Reading books and magazines, studying the Word of God, and striking up conversations were some of my favorite pastimes at the suburban shop, and I’ve had a number of significant intellectual and spiritual experiences there.
Well Mitch, my dream was to someday meet the woman of my dreams in the biblical theology or exotic travel section at Borders Books. Sorry, but that big dream died with wireless routers and free Internet connections.
Maintaining a personal library of books and movies, as well as a reasonably sized archive of hard-copied newspapers, magazines and other periodicals, is another hobby of mine.
But now, with a plethora of digital tools at my fingertips and a coffee shop on every corner, I have less need to acquire new printed materials because much of the content and information that I’m seeking can be accessed via the Web.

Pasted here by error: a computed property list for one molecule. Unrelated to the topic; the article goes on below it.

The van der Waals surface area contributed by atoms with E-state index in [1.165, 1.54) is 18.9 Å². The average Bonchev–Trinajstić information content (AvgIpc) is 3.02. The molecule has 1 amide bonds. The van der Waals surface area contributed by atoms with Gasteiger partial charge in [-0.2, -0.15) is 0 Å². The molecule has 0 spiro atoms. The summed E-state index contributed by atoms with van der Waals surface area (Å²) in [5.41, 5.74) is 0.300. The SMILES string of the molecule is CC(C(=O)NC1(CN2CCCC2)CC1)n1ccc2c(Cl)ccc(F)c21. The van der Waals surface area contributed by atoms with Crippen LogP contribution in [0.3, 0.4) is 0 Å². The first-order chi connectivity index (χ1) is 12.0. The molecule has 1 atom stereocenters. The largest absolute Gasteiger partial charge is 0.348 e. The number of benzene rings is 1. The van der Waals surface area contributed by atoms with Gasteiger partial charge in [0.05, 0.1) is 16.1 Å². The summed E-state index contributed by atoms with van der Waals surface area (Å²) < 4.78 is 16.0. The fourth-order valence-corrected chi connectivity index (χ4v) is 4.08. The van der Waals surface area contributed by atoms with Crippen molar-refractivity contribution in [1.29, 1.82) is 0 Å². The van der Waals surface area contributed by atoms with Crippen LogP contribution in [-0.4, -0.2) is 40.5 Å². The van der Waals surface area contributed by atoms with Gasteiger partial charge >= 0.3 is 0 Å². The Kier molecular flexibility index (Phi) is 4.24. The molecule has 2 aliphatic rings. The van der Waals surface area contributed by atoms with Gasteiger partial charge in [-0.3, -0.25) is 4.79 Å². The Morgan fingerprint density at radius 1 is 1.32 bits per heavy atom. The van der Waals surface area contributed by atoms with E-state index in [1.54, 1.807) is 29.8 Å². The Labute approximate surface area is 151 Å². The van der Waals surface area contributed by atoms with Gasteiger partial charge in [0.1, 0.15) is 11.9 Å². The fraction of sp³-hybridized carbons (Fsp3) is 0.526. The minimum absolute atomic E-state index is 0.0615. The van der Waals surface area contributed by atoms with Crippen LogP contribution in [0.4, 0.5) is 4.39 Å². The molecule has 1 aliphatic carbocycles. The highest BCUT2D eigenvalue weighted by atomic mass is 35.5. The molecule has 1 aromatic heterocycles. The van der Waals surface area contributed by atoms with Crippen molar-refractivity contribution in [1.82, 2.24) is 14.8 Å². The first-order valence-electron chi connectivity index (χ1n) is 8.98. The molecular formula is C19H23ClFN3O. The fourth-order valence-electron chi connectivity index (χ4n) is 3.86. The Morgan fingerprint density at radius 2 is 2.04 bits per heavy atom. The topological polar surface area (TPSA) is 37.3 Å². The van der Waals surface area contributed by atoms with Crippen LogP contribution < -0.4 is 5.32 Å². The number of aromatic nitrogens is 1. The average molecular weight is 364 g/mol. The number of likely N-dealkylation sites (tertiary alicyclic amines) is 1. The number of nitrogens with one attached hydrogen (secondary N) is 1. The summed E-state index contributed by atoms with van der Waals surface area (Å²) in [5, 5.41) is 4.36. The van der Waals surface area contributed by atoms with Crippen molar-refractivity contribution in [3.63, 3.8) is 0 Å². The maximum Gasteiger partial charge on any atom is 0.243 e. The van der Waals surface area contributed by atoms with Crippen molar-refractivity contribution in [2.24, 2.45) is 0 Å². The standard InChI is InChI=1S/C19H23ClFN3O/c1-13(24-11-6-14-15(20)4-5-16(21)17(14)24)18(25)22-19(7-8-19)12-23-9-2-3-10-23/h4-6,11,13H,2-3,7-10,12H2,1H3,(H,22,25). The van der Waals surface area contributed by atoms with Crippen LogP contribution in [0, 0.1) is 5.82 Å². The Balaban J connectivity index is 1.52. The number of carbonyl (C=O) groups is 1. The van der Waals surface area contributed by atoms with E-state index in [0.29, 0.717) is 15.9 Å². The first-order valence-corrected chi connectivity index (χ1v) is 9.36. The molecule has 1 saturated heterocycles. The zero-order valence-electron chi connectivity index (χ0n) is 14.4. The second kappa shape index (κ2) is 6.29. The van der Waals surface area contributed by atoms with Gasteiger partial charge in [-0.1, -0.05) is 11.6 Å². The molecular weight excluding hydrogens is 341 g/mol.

So it makes sense to hang out in my neighborhood. It makes sense to support local businesses. It makes sense to form connections and fellowship with neighbors and friends nearby.
I am sorry to see Borders close and I feel partially responsible because my patronage has waned over the past four or five years. But besides the fact that I have to find a new place to pick up a copy of the Columbia Journalism Review, maybe there is a bigger concern.
Beyond shifting consumer habits and the financial pain of print publishers and distributors in a digital age, how are new technologies and emerging media shaping our culture and influencing social norms?
More importantly, what are the pros and cons of this megashift?
P.S. Half Price Books has a sweet new shop and one of the most diverse retail film collections I’ve seen.